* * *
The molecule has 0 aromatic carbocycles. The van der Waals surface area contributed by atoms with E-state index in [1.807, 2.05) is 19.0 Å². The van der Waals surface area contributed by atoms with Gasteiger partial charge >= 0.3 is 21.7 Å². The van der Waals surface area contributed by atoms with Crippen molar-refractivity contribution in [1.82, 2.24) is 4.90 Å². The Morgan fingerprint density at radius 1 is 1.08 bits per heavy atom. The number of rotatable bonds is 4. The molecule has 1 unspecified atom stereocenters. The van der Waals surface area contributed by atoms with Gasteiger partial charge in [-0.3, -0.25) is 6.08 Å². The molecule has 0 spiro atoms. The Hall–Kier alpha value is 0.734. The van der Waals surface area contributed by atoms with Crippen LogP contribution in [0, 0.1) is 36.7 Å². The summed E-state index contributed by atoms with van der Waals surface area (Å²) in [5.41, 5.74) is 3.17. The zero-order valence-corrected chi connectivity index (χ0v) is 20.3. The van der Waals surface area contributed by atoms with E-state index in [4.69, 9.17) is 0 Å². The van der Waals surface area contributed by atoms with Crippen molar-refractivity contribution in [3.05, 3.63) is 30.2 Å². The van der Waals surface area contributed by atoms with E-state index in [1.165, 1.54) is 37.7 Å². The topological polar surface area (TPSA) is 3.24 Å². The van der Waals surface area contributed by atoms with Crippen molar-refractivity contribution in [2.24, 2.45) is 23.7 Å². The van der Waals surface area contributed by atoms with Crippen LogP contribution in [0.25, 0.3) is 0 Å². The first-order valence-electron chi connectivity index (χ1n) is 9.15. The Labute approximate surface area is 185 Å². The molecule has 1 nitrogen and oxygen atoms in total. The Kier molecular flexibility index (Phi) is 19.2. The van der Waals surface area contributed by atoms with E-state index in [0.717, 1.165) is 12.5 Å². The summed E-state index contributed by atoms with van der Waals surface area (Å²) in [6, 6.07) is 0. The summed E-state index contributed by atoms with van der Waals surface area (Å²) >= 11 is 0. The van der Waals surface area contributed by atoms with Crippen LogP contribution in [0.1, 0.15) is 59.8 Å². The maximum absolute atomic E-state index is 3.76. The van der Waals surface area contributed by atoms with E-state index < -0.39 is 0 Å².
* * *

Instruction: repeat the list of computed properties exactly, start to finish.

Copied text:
The molecule has 0 aromatic carbocycles. The van der Waals surface area contributed by atoms with E-state index in [1.807, 2.05) is 19.0 Å². The van der Waals surface area contributed by atoms with Gasteiger partial charge >= 0.3 is 21.7 Å². The van der Waals surface area contributed by atoms with Crippen molar-refractivity contribution in [1.82, 2.24) is 4.90 Å². The Morgan fingerprint density at radius 1 is 1.08 bits per heavy atom. The number of rotatable bonds is 4. The molecule has 1 unspecified atom stereocenters. The van der Waals surface area contributed by atoms with Gasteiger partial charge in [-0.3, -0.25) is 6.08 Å². The molecule has 0 spiro atoms. The Hall–Kier alpha value is 0.734. The van der Waals surface area contributed by atoms with Crippen LogP contribution in [0, 0.1) is 36.7 Å². The summed E-state index contributed by atoms with van der Waals surface area (Å²) in [5.41, 5.74) is 3.17. The zero-order valence-corrected chi connectivity index (χ0v) is 20.3. The van der Waals surface area contributed by atoms with E-state index in [4.69, 9.17) is 0 Å². The van der Waals surface area contributed by atoms with Crippen molar-refractivity contribution in [3.05, 3.63) is 30.2 Å². The van der Waals surface area contributed by atoms with E-state index in [1.165, 1.54) is 37.7 Å². The topological polar surface area (TPSA) is 3.24 Å². The van der Waals surface area contributed by atoms with Crippen molar-refractivity contribution in [2.24, 2.45) is 23.7 Å². The van der Waals surface area contributed by atoms with Crippen LogP contribution in [0.25, 0.3) is 0 Å². The first-order valence-electron chi connectivity index (χ1n) is 9.15. The Labute approximate surface area is 185 Å². The molecule has 1 nitrogen and oxygen atoms in total. The Kier molecular flexibility index (Phi) is 19.2. The van der Waals surface area contributed by atoms with E-state index in [0.717, 1.165) is 12.5 Å². The summed E-state index contributed by atoms with van der Waals surface area (Å²) in [6, 6.07) is 0. The summed E-state index contributed by atoms with van der Waals surface area (Å²) >= 11 is 0. The van der Waals surface area contributed by atoms with Crippen LogP contribution in [0.1, 0.15) is 59.8 Å². The maximum absolute atomic E-state index is 3.76. The van der Waals surface area contributed by atoms with E-state index < -0.39 is 0 Å².